Lynne Cherry, . . Scholastic/Blue Sky, $15.95 (40pp) ISBN 978-0-439-32371-0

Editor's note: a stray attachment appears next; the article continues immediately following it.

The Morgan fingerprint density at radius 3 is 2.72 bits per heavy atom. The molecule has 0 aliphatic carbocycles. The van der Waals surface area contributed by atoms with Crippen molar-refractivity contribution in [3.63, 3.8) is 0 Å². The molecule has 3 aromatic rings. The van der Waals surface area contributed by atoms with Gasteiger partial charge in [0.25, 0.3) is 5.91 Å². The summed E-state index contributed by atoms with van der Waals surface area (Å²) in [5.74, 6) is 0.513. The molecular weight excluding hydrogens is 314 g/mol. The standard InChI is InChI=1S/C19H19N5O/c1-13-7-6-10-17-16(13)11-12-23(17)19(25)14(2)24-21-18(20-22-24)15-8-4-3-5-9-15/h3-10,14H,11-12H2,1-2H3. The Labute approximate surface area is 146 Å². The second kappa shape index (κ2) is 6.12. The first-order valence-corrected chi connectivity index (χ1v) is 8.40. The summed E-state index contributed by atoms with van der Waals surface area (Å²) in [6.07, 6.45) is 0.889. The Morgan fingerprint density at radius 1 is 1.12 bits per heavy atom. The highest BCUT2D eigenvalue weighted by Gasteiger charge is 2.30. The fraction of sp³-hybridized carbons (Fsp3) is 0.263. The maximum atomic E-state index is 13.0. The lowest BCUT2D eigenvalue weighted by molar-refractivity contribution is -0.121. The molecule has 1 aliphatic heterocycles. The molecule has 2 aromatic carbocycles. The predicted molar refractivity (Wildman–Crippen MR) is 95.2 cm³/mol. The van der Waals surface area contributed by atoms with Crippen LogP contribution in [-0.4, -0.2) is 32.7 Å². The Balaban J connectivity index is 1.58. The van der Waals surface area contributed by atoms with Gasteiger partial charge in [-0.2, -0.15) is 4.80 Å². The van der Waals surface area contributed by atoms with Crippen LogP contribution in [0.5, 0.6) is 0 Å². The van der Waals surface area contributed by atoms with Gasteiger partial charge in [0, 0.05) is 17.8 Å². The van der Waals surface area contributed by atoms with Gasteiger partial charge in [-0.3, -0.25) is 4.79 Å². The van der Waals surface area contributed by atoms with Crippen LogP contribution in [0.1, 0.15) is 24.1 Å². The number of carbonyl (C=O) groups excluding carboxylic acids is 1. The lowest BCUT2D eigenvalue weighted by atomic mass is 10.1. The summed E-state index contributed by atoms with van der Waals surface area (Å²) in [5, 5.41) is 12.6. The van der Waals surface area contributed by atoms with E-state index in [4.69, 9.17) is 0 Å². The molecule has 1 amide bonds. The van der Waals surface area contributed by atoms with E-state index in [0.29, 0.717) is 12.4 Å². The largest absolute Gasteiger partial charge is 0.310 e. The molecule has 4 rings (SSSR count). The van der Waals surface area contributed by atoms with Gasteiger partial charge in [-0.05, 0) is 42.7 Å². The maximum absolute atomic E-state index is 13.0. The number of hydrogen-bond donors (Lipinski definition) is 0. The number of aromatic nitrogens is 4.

Fact and fiction make fruitful partners in Cherry's (The Great Kapok Tree) cheerful account of a young groundhog's successful efforts to plant a vegetable garden. After Squirrel scolds Little Groundhog for feasting on the bounty of others' gardens, the fellow apologizes and admits he doesn't know how to plant his own. Squirrel willingly becomes his mentor, sharing her ample horticultural knowledge as she offers a chatty guide to planning, planting, tending, transplanting and harvesting a garden. Cherry's detailed, impressively precise renderings of the garden's offerings (traced from seeds, through seedlings to final product) and of the woodland animals who lend a gardening hand should easily snare the attention of aspiring green-thumbers; marginalia appear as detailed as scientific notebook sketches, artfully arranged in borders around the main action. The author interjects environmental messages, as when Wren and Praying Mantis strike a deal with Little Groundhog: "If you promise not to harm us with bug spray, we birds and insects will help you with your garden. We will eat the harmful insects that hurt your plants." Youngsters may well find this fledgling gardener's exuberance infectious ("It's beautiful! Scrumptious! Irresistible!" he exclaims as he prepares to share his homegrown food with his friends). If not tempted to grab a hoe, readers are at least likely to view the vegetables on their dinner plates with greater appreciation. Ages 4-up. (Feb.)